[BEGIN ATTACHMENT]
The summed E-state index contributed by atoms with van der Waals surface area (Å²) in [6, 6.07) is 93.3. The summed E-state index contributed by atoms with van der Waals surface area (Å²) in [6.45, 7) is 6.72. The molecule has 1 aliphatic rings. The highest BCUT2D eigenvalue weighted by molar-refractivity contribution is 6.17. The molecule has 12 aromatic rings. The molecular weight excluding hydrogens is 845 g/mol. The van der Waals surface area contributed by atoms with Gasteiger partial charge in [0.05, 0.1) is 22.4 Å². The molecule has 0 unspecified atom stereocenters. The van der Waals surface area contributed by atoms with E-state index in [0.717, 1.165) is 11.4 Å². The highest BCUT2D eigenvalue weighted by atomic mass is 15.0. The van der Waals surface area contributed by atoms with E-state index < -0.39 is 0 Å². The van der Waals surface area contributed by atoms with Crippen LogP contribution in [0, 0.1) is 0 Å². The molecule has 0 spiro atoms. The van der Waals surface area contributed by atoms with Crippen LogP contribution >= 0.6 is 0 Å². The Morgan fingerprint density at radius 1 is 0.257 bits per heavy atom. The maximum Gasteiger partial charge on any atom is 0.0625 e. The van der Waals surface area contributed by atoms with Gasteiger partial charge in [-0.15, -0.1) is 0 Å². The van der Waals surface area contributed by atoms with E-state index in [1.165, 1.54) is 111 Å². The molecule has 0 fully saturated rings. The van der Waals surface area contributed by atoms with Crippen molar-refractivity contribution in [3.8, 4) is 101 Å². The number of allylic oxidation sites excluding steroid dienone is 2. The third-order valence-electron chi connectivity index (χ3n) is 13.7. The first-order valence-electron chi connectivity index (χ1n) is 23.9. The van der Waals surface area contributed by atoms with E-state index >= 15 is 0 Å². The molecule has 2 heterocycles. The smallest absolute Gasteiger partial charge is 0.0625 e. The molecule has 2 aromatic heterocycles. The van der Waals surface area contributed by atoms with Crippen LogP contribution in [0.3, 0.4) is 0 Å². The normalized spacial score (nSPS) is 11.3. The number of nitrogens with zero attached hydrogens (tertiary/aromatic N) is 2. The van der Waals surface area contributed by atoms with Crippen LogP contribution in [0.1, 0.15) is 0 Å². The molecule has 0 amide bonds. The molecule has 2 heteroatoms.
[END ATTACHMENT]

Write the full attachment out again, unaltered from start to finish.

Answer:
The summed E-state index contributed by atoms with van der Waals surface area (Å²) in [6, 6.07) is 93.3. The summed E-state index contributed by atoms with van der Waals surface area (Å²) in [6.45, 7) is 6.72. The molecule has 1 aliphatic rings. The highest BCUT2D eigenvalue weighted by molar-refractivity contribution is 6.17. The molecule has 12 aromatic rings. The molecular weight excluding hydrogens is 845 g/mol. The van der Waals surface area contributed by atoms with Gasteiger partial charge in [0.05, 0.1) is 22.4 Å². The molecule has 0 unspecified atom stereocenters. The van der Waals surface area contributed by atoms with E-state index in [0.717, 1.165) is 11.4 Å². The highest BCUT2D eigenvalue weighted by atomic mass is 15.0. The van der Waals surface area contributed by atoms with E-state index < -0.39 is 0 Å². The van der Waals surface area contributed by atoms with Crippen LogP contribution in [0, 0.1) is 0 Å². The molecule has 0 spiro atoms. The van der Waals surface area contributed by atoms with Crippen LogP contribution >= 0.6 is 0 Å². The Morgan fingerprint density at radius 1 is 0.257 bits per heavy atom. The maximum Gasteiger partial charge on any atom is 0.0625 e. The van der Waals surface area contributed by atoms with Gasteiger partial charge in [-0.15, -0.1) is 0 Å². The van der Waals surface area contributed by atoms with E-state index in [1.165, 1.54) is 111 Å². The molecule has 0 fully saturated rings. The van der Waals surface area contributed by atoms with Crippen molar-refractivity contribution in [3.8, 4) is 101 Å². The number of allylic oxidation sites excluding steroid dienone is 2. The third-order valence-electron chi connectivity index (χ3n) is 13.7. The first-order valence-electron chi connectivity index (χ1n) is 23.9. The van der Waals surface area contributed by atoms with E-state index >= 15 is 0 Å². The molecule has 2 heterocycles. The smallest absolute Gasteiger partial charge is 0.0625 e. The molecule has 2 aromatic heterocycles. The van der Waals surface area contributed by atoms with Crippen LogP contribution in [0.3, 0.4) is 0 Å². The normalized spacial score (nSPS) is 11.3. The number of nitrogens with zero attached hydrogens (tertiary/aromatic N) is 2. The van der Waals surface area contributed by atoms with Crippen LogP contribution in [0.1, 0.15) is 0 Å². The molecule has 0 amide bonds. The molecule has 2 heteroatoms.